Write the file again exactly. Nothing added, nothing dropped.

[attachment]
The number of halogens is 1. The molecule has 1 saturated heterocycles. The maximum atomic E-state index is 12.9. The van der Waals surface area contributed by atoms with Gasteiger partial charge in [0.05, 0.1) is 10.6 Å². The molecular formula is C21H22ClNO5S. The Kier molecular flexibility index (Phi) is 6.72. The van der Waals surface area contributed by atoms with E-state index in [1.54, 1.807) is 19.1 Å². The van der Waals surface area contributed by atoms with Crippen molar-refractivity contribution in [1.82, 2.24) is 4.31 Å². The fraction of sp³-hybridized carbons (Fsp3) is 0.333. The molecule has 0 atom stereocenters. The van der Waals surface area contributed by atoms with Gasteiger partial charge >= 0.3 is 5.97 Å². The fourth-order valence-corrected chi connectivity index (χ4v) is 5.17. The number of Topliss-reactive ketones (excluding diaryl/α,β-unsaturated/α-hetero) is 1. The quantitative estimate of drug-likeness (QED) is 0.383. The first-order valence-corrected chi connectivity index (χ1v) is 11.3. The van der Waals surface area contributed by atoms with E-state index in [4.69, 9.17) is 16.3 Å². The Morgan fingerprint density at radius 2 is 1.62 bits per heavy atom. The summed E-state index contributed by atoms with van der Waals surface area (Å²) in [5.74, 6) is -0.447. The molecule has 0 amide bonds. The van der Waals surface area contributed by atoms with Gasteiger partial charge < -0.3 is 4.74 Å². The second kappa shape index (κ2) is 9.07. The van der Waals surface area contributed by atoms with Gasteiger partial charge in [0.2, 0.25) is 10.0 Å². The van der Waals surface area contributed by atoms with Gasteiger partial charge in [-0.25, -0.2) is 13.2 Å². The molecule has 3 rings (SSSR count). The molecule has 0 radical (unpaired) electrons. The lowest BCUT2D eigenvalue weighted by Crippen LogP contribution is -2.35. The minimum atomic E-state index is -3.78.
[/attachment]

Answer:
The number of halogens is 1. The molecule has 1 saturated heterocycles. The maximum atomic E-state index is 12.9. The van der Waals surface area contributed by atoms with Gasteiger partial charge in [0.05, 0.1) is 10.6 Å². The molecular formula is C21H22ClNO5S. The Kier molecular flexibility index (Phi) is 6.72. The van der Waals surface area contributed by atoms with E-state index in [1.54, 1.807) is 19.1 Å². The van der Waals surface area contributed by atoms with Crippen molar-refractivity contribution in [1.82, 2.24) is 4.31 Å². The fraction of sp³-hybridized carbons (Fsp3) is 0.333. The molecule has 0 atom stereocenters. The van der Waals surface area contributed by atoms with Gasteiger partial charge >= 0.3 is 5.97 Å². The fourth-order valence-corrected chi connectivity index (χ4v) is 5.17. The number of Topliss-reactive ketones (excluding diaryl/α,β-unsaturated/α-hetero) is 1. The quantitative estimate of drug-likeness (QED) is 0.383. The first-order valence-corrected chi connectivity index (χ1v) is 11.3. The van der Waals surface area contributed by atoms with E-state index in [4.69, 9.17) is 16.3 Å². The Morgan fingerprint density at radius 2 is 1.62 bits per heavy atom. The summed E-state index contributed by atoms with van der Waals surface area (Å²) in [5.74, 6) is -0.447. The molecule has 0 amide bonds. The van der Waals surface area contributed by atoms with Gasteiger partial charge < -0.3 is 4.74 Å². The second kappa shape index (κ2) is 9.07. The van der Waals surface area contributed by atoms with Gasteiger partial charge in [0.2, 0.25) is 10.0 Å². The van der Waals surface area contributed by atoms with Gasteiger partial charge in [-0.25, -0.2) is 13.2 Å². The molecule has 3 rings (SSSR count). The molecule has 0 radical (unpaired) electrons. The lowest BCUT2D eigenvalue weighted by Crippen LogP contribution is -2.35. The minimum atomic E-state index is -3.78.